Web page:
The federal claim of “hot news” misappropriation met its demise with Erie Railroad Co. v. Tompkins’s3 abolishment of federal common law. The Second Circuit in The National Basketball Association v. Motorola, Inc.4 determined that the “hot news” misappropriation doctrine nevertheless survives under New York tort law, provided that certain additional factors not found in a copyright claim are present, such that the claim is not preempted by the Copyright Act. Under the Copyright Act of 1976 (Section 301), a plaintiff is precluded from pursuing a state-law claim if the claim (i) is based on the rights that are equivalent to the rights under copyright law (i.e., the rights to reproduce, distribute, perform, display and create derivative works) and (ii) falls within the subject matter protected under the Copyright Act (i.e., a work of authorship described in section 102 or 103 of the Copyright Act that is fixed in a tangible medium). In determining whether a particular claim is preempted, courts have looked to a third factor, as well—whether or not there is an “extra element” of the claim beyond the equivalent rights and subject matter.5
The Second Circuit in NBA v. Motorola was the first court to address the issue of whether “hot news” misappropriation is preempted under the 1976 Act and, specifically, whether an “additional element” was present so as to override the preemption defense. In that case, the defendant Motorola had hired employees to watch or listen to NBA games and report on scores and plays in real-time, sending updates to customers throughout the game via a pager called SportsTrax. Applying the preemption test, the Second Circuit held that the state law misappropriation claim related to the same rights as the rights of reproduction, distribution and display under copyright. Further, the court held that the protectable work at issue was the broadcast, rather than the mere facts (scores and plays) that were being transmitted. Although a game is not a fixed copyrightable work, the broadcasts were, which was sufficient for the Court to find that factor was met. The court then queried whether there was an extra element to the claim of “hot news” misappropriation that would allow such a claim to nevertheless survive preemption and reviewing the facts of INS v. AP, held that such additional element would be present only if certain additional factors were present in the particular case.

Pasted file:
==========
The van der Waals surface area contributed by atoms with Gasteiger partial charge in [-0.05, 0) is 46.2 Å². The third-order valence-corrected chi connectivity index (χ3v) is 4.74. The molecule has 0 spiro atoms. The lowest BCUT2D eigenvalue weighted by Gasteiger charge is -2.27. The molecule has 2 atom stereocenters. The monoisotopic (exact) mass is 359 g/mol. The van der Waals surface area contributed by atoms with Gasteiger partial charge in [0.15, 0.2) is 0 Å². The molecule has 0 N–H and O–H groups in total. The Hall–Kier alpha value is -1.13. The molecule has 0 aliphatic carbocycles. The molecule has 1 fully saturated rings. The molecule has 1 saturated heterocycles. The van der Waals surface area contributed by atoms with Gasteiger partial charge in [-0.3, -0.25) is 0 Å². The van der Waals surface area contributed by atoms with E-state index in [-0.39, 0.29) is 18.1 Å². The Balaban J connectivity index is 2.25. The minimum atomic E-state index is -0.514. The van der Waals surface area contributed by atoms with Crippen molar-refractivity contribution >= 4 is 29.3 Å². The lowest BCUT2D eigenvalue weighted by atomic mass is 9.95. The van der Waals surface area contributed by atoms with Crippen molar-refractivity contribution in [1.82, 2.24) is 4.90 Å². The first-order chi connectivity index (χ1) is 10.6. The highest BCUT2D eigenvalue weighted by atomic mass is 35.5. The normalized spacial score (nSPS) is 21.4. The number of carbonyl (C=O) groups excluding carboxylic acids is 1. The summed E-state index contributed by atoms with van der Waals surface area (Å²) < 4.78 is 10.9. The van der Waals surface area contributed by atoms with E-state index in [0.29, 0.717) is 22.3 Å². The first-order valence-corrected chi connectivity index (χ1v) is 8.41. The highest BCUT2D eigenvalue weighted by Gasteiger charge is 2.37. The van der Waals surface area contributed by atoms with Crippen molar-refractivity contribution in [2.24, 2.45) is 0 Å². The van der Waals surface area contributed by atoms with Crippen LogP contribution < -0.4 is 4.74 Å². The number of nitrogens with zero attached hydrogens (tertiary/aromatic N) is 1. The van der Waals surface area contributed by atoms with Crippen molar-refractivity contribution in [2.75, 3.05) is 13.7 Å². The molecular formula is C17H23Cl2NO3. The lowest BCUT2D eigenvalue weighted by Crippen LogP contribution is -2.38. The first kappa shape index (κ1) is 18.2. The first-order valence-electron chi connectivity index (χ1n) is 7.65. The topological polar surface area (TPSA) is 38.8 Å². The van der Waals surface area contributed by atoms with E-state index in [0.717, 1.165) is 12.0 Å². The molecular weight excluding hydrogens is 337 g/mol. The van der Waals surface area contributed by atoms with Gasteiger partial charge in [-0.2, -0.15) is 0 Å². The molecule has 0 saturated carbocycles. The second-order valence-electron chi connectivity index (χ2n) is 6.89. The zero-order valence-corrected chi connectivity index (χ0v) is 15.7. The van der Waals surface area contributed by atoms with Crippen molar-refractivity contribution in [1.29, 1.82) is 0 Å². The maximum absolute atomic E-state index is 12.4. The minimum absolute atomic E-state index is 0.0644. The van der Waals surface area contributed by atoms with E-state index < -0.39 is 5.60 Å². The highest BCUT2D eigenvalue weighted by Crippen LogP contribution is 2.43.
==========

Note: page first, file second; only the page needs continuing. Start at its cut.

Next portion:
The Motorola court articulated a five-factor test to determine whether a particular “hot-news” claim would survive preemption: “(i) a plaintiff generates or gathers information at a cost; (ii) the information is time-sensitive [i.e., “hot”]; (iii) a defendant’s use of the information constitutes free riding on the plaintiff’s efforts; (iv) the defendant is in direct competition with a product or service offered by the plaintiffs; and (v) the ability of other parties to free-ride on the efforts of the plaintiff or others would so reduce the incentive to produce the product or service that its existence or quality would be substantially threatened.”6 The lower court in Barclays applied the Motorola five-factor test, found that each of the five factors was present, and therefore held for the plaintiffs on the misappropriation claim.
The Second Circuit’s Reversal
In reversing the district court’s decision on the issue of copyright preemption, a majority of the Second Circuit panel in Barclays explained that the lower court had reached its conclusion that Fly was free-riding on the firms by relying on the five-factor test of Motorola. The Barclays majority, however, concluded that the five-factor Motorola test was mere dicta, stating that: (i) the Motorola court had articulated the test three different ways in its decision and thus could not have been creating law; and (ii) once the NBA failed to establish that Motorola was free riding—which the Barclays court viewed as the central holding in the Motorola case—the NBA could not sustain a “hot news” claim.7
The Second Circuit in Barclays concluded that Fly was not free-riding, but was instead “collecting, collating and disseminating factual information—the facts that plaintiffs and others in the securities business have made recommendations with respect to the value of and the wisdom of purchasing or selling securities—and attributing the information to its source.”8 The Court pointed out that, much like Motorola, Fly had its own team of employees who worked to compile the recommendations at issue. Moreover, the taking of the data did not occur at the point where the plaintiffs reaped their profit, according to the court. Each instead profited from their brokerage services. Although they hoped that the publication of the recommendations would promote the brokerage services, the court found that they did not directly “reap a profit” from the publication of their recommendations.